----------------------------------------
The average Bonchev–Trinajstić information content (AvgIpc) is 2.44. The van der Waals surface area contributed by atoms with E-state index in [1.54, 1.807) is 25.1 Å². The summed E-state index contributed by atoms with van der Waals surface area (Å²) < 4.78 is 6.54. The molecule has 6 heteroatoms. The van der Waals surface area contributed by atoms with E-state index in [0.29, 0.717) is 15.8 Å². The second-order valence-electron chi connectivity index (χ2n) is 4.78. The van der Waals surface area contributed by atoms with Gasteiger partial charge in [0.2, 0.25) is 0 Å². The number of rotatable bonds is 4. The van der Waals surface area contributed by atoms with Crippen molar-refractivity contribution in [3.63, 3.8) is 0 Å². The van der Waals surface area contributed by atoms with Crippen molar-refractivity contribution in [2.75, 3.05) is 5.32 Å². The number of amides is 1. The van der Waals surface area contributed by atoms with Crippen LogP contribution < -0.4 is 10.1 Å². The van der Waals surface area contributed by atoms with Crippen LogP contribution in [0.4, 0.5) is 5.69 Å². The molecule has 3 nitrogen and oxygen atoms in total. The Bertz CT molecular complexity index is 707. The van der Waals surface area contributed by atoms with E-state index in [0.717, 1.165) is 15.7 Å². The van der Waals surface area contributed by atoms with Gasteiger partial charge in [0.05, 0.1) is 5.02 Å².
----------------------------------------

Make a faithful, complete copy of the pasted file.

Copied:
The average Bonchev–Trinajstić information content (AvgIpc) is 2.44. The van der Waals surface area contributed by atoms with E-state index in [1.54, 1.807) is 25.1 Å². The summed E-state index contributed by atoms with van der Waals surface area (Å²) < 4.78 is 6.54. The molecule has 6 heteroatoms. The van der Waals surface area contributed by atoms with E-state index in [0.29, 0.717) is 15.8 Å². The second-order valence-electron chi connectivity index (χ2n) is 4.78. The van der Waals surface area contributed by atoms with Gasteiger partial charge in [0.2, 0.25) is 0 Å². The number of rotatable bonds is 4. The van der Waals surface area contributed by atoms with Crippen molar-refractivity contribution in [3.63, 3.8) is 0 Å². The van der Waals surface area contributed by atoms with Crippen molar-refractivity contribution in [2.75, 3.05) is 5.32 Å². The number of amides is 1. The van der Waals surface area contributed by atoms with Crippen LogP contribution < -0.4 is 10.1 Å². The van der Waals surface area contributed by atoms with Crippen LogP contribution in [0.4, 0.5) is 5.69 Å². The molecule has 3 nitrogen and oxygen atoms in total. The Bertz CT molecular complexity index is 707. The van der Waals surface area contributed by atoms with E-state index in [0.717, 1.165) is 15.7 Å². The van der Waals surface area contributed by atoms with Gasteiger partial charge in [0.05, 0.1) is 5.02 Å².